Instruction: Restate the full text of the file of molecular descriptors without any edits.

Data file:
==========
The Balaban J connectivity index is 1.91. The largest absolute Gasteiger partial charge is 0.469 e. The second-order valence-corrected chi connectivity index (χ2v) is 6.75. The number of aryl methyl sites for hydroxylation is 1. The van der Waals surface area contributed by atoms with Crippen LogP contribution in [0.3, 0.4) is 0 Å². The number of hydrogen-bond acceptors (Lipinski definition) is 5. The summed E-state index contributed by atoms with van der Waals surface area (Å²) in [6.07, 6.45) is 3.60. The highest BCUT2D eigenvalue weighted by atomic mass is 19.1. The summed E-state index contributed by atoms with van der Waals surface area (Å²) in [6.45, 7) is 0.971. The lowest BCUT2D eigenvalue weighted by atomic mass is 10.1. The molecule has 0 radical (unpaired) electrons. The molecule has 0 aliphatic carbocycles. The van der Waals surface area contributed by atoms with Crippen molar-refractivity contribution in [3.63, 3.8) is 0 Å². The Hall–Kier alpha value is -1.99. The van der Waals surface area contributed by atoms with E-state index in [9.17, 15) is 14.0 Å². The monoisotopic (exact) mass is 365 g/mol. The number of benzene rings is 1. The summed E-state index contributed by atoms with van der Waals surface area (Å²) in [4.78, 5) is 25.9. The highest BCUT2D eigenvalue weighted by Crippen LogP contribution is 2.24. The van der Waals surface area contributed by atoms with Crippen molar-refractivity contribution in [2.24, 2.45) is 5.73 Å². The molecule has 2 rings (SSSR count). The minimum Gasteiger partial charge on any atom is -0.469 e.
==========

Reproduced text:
The Balaban J connectivity index is 1.91. The largest absolute Gasteiger partial charge is 0.469 e. The second-order valence-corrected chi connectivity index (χ2v) is 6.75. The number of aryl methyl sites for hydroxylation is 1. The van der Waals surface area contributed by atoms with Crippen LogP contribution in [0.3, 0.4) is 0 Å². The number of hydrogen-bond acceptors (Lipinski definition) is 5. The summed E-state index contributed by atoms with van der Waals surface area (Å²) in [6.07, 6.45) is 3.60. The highest BCUT2D eigenvalue weighted by atomic mass is 19.1. The summed E-state index contributed by atoms with van der Waals surface area (Å²) in [6.45, 7) is 0.971. The lowest BCUT2D eigenvalue weighted by atomic mass is 10.1. The molecule has 0 radical (unpaired) electrons. The molecule has 0 aliphatic carbocycles. The van der Waals surface area contributed by atoms with Crippen molar-refractivity contribution in [3.63, 3.8) is 0 Å². The Hall–Kier alpha value is -1.99. The van der Waals surface area contributed by atoms with E-state index in [9.17, 15) is 14.0 Å². The monoisotopic (exact) mass is 365 g/mol. The number of benzene rings is 1. The summed E-state index contributed by atoms with van der Waals surface area (Å²) in [4.78, 5) is 25.9. The highest BCUT2D eigenvalue weighted by Crippen LogP contribution is 2.24. The van der Waals surface area contributed by atoms with Crippen molar-refractivity contribution in [2.24, 2.45) is 5.73 Å². The molecule has 2 rings (SSSR count). The minimum Gasteiger partial charge on any atom is -0.469 e.